Process Overview

AutoMap is designed to be simple to handle while very complex to run. Under the hood, we take care of efficient workflows that are scientifically correct and smart. In general, we can boil the process down to these steps you don't need to worry about:

What AutoMap is doing for you
  1. Cloud Setup
  2. The virtual machine processing the data needs a storage medium capable of handling a very high throughput (Mbits). Data needs to be secured so only you can access your files. All ressources need to be structured and tagged, accordingly and the monitoring system needs to be initialised.

  3. Raw Data Download
    (last step in Download - Mode)
  4. We use freely available satellite data that just needs to be downloaded, but depending on the run parameters, the number of files could go in the thousands and the storage needs in the terabytes.

  5. Cloud Masking
  6. Every single satellite image has a default cloud mask attached to it. That mask is created by NASA or ESA in ways to satisfy the most basic needs of all their users. Such a mask is not either-or, it contains triggered bits for each pixel and depending on the bit position, the information changes. That way it is possible to programmatically differentiate cirrus clouds from cloud shadows or snow.

  7. Pre-Processing
  8. A picture taken with a smartphone actually consists of three separate images for the colors red, green and blue (RGB image). The combination of those three image bands provides the end product.

    At this point in the process a single satellite scene consists of separate image files per (color) band plus the cloud mask and metadata as text. Since in this scenario the pictures were taken in space, the metadata files help us to get rid of all different kinds of distortions. Once this step is finished, every scene is packed in one single image.

  9. Merging
    (last step in Composite - Mode)
  10. Imagine a four-dimensional cube with a temporal dimension (a scene at different points in time), a spectral dimension (the color bands) and two spatial dimensions (X and Y coordinates on the globe). In this step we get rid of the temporal space, e.g. we want to merge the stack in that dimension in a smart way, without clouds and any other outliers.

  11. Classification
    (last step in Classification - Mode)
  12. Based on the (temporally merged) results, training points can be collected and a classifier can be trained. Every classifier itself has parameters that can be tuned (hyperparameters), so the classification results become as accurate as possible with a fixed set of training. A classifier is also just as good as the training data and features that describe the situation. Since a single pixel is never isolated but always connected to its neighbors (we can assume that chances are high that a forest pixel is surrounded by other forest pixels), we can take that into account to further increase accuracy.

  13. Results
  14. For every selected satellite the merge and classification results are provided, as well as a metadata file containing detailed information about the considered individual scenes and other parameters. Also, a clever classification merge product is provided, holding the best results of all individual classifications.

    Please refer to the FAQs of the documentation for detailed information on the output!

  15. Notification and Storage
  16. Once the operation finished, the user will be notified per mail, inviting them to download the compressed results from Amazon AWS S3. The monitoring system will be updated for further references.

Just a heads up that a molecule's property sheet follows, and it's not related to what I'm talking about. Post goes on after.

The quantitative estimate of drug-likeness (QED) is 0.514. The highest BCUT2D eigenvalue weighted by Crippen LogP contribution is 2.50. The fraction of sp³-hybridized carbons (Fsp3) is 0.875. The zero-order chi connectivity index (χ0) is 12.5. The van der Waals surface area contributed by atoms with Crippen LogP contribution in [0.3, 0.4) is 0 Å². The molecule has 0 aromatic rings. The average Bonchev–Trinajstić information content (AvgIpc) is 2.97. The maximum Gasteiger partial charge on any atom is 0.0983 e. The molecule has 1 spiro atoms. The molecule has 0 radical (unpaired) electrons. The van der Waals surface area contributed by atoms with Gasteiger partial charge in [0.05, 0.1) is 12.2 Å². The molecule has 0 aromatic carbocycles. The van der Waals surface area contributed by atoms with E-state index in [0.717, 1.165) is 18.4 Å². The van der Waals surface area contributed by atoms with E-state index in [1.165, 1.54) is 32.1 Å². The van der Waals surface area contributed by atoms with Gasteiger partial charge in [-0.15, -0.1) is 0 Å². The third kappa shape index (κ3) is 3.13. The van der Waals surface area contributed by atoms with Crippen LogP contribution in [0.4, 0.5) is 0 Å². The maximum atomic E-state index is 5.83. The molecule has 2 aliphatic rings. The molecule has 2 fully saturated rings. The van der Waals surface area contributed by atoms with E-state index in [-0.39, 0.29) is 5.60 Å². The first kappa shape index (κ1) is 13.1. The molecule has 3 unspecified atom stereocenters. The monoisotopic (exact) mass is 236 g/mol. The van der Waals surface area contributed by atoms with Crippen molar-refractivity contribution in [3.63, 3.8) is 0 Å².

AutoMap is designed to work with the most common freely available missions from NASA and ESA. They all are multispectral satellites with exception of NASAs MODIS Land Cover Type Product (MCD12Q1), which is the default classification input. For downloading MODIS or MCD12Q1 data a NASA LAADS Key is required.

Satellite Name Product Resolution (Spatial) Bands (Spectral)
Landsat 5 Top-of-Atmosphere (TOA) 30x30 m 1, 2, 3, 4, 5, 7
Landsat 7 Top-of-Atmosphere (TOA) 30x30 m 1, 2, 3, 4, 5, 7
Landsat 8 Top-of-Atmosphere (TOA) 30x30 m 2, 3, 4, 5, 6, 7
MODIS Surface Reflectance (SR) 500x500 m 3, 4, 1, 2, 6, 7
Sentinel 2 Top-of-Atmosphere (TOA) 10x10 m 2, 3, 4, 8, 11, 12
MCD12Q1 Land Cover Type1 500x500 m Class, Probability

Launch a new run

The easiest way to generate a new call for action is the click-and-go user-interface that is made available in the Menu after login. Pick a mode for a set of satellites, specify a time interval, select one of your uploaded vector files as boundary for your area of interest and start a run. The description field is here to make it easier to identify your runs later on. After a successful launch, the monitoring system will keep you updated on the current state of the process. When finished, an email will be sent to the specified email adress(es), containing final informations and a download link that remains valid for 48 hours.

Useful Tip:

Please refer to the Manual of the documentation for detailed information on all parameters!

Code Launcher

The Code Launcher has a dedicated documentation page. The Code Launcher provides programmatic access to AutoMap with a simple Python interface. Write your own script to iterate over different time ranges, areas and satellites, tag the runs with individual descriptions and easily process in bulk. Note: The code launcher is reserved for premium users.


The AutoMap API has a dedicated documentation page. The API enables your team to automate the launch of AutoMap runs. Note: The API access is reserved for premium users.


Upload and delete your boundary and sample files here. All files relevant for a processing job need to be uploaded to the server first.


Keep track of your orders. We maintain a database of submitted jobs, their current status, description, costs and other important information.